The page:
The Fate of the Dollar
Martin Mayer’s tale begins back in the happy days of Good King Ike, when Americans coursed about the globe, displaying the contents of their wallets with the same pride and to the same effect as the sons of that earlier imperial republic used to tell foreigners in their own capitals, “civis romanus sum.” Our guns were respected but our money was venerated. It was the Almighty Dollar in a manner no one much younger than forty can believe, but which Mayer tries to depict by giving some of the underlying numbers which made our currency so strong:
…with only 5 percent of the world’s population, the United States had 40 percent of its total industrial output. More than half the world’s entire production of petroleum was American, and half its production of motor vehicles. Exports were only 5 percent and imports only 4 percent of national income…. But 20 percent of all world exports and 15 percent of all world imports were American.
In short, behold the country John Connally and George Bush and Teddy Kennedy think they still live in, a nation which needed nothing from abroad, made most of what was worth making and, being next to absolutely independent, had no particular need to sell what it made to someone else. The dollar was worth so much because it was issued by the government of the one society in the world that had a lot to sell. It was a claim on goods chunking out of the factories right then, actually on the shelves of the stores, even as the dollar’s owner could feel the thick durability of its paper, so in contrast to the trashy material upon which inferior nations printed their treasury notes. Boy, were we smug.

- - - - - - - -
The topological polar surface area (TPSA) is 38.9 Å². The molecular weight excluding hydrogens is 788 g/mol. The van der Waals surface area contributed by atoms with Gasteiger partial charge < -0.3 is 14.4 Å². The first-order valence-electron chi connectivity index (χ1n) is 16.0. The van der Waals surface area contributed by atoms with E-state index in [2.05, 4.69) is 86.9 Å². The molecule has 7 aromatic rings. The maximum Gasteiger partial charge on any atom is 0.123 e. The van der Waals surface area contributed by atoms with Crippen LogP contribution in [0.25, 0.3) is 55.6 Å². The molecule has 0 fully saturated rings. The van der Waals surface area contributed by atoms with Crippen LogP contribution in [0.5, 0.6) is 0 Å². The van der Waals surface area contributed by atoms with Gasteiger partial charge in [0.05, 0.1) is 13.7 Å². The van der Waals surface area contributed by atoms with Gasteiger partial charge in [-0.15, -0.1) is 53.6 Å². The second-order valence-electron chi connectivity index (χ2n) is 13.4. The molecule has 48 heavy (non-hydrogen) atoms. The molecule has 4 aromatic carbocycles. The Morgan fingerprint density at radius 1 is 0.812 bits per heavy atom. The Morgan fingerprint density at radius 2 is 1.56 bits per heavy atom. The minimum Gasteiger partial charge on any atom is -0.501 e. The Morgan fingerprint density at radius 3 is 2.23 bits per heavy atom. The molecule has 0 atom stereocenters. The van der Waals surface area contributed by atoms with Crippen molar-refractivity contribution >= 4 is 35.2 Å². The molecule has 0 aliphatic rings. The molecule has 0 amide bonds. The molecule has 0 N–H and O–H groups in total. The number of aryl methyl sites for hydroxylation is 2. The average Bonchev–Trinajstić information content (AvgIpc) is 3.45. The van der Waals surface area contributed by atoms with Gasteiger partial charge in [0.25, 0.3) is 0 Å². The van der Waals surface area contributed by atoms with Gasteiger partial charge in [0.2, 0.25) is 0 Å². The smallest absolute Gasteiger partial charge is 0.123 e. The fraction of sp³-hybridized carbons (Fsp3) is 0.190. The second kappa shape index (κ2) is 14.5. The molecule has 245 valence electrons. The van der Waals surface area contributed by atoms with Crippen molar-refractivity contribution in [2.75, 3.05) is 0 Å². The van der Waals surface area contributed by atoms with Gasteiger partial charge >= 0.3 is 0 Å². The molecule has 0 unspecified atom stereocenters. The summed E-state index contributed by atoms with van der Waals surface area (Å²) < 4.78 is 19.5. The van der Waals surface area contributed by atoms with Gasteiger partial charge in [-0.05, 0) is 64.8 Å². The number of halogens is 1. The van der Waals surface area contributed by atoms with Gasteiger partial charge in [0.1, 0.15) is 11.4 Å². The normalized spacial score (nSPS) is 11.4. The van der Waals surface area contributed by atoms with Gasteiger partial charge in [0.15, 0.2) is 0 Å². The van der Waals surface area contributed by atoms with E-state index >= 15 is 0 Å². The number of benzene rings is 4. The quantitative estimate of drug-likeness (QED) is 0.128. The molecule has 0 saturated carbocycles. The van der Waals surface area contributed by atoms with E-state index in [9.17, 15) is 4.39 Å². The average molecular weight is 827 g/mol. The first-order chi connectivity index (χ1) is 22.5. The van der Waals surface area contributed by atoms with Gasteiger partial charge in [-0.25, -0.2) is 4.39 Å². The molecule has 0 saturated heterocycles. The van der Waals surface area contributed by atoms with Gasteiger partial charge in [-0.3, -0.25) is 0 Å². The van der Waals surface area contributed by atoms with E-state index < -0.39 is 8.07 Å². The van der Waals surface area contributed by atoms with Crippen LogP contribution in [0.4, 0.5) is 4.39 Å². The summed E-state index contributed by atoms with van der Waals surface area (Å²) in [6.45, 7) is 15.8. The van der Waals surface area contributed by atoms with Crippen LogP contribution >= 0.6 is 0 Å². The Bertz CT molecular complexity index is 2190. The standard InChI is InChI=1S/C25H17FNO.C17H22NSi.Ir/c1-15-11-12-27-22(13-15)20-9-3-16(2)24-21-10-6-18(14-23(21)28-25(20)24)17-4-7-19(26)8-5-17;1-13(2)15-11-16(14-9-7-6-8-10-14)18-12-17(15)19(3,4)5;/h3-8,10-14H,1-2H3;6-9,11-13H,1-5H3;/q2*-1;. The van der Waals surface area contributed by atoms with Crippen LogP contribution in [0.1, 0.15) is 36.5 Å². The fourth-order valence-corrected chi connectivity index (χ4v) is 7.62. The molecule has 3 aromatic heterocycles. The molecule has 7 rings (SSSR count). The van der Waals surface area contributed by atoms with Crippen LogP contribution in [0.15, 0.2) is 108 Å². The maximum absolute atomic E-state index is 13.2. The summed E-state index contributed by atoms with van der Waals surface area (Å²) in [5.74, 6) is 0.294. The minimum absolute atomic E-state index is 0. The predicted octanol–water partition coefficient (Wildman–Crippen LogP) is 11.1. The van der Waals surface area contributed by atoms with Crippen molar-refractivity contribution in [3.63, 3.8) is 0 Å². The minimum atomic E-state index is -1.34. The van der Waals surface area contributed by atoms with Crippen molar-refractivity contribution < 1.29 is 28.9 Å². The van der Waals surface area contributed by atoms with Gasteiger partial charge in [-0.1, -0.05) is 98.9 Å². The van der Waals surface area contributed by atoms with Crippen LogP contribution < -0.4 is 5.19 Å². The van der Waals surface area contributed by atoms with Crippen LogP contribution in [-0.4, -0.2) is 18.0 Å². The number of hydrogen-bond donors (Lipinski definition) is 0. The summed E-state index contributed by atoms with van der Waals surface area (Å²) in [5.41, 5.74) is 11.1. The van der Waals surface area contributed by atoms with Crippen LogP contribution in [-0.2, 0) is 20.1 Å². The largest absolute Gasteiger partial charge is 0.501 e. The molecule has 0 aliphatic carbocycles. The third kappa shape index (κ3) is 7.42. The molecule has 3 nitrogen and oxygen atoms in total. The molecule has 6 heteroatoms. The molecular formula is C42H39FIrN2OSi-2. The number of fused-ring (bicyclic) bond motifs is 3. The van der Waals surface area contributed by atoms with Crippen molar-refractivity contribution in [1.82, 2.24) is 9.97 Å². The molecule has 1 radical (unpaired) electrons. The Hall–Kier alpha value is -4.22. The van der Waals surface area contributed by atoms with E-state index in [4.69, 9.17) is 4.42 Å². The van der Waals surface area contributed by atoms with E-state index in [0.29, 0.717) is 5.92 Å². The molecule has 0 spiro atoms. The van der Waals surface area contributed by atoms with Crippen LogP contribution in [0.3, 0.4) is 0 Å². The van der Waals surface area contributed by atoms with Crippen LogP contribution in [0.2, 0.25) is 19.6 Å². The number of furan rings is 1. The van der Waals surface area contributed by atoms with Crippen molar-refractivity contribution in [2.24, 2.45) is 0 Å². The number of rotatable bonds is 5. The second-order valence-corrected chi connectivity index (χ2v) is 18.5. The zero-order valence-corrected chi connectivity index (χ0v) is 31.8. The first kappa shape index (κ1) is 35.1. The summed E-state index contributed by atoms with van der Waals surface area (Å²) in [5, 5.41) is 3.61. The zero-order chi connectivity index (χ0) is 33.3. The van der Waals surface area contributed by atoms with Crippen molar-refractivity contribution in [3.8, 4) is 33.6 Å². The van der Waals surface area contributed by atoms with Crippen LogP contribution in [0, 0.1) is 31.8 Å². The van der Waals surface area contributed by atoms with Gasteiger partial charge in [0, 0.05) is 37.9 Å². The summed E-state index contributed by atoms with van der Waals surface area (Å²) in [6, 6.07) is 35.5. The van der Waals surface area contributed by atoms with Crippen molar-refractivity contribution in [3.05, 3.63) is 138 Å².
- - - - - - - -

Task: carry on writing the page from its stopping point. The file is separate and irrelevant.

This book takes us from those proud times to our own era, wherein Walter Cronkite tells us nightly how the greenback is being despised in Tokyo, spurned in London, and laughed at in Bonn. In the aggregate, it tells us that if the dollar fetches so few deutsche marks now, it is because of twenty years of increasingly blunderous mistakes by presidents, Treasury and Federal Reserve officials. There are qualifying statements and sentences and paragraphs to be picked out here and there which argue in other ways, but the force of the book, its main direction, is to make one think that, had our international financial affairs been handled more capably, American tourists would not find Parisian hotels prohibitively expensive.
American stay-at-homes are finding New York hotels prohibitively expensive and for that you can’t blame the mistakes of our financial diplomats at under-reported international meetings in Basel. But Martin Mayer does—sort of. He is too knowing and too sensible a man to put all the onus of US inflation—the fate of the domestic dollar—on the deals European central bankers cut with the Treasury; but this unavoidably is one implication of a book which devotes most of its pages to chronicling those deals.
In the book’s last…
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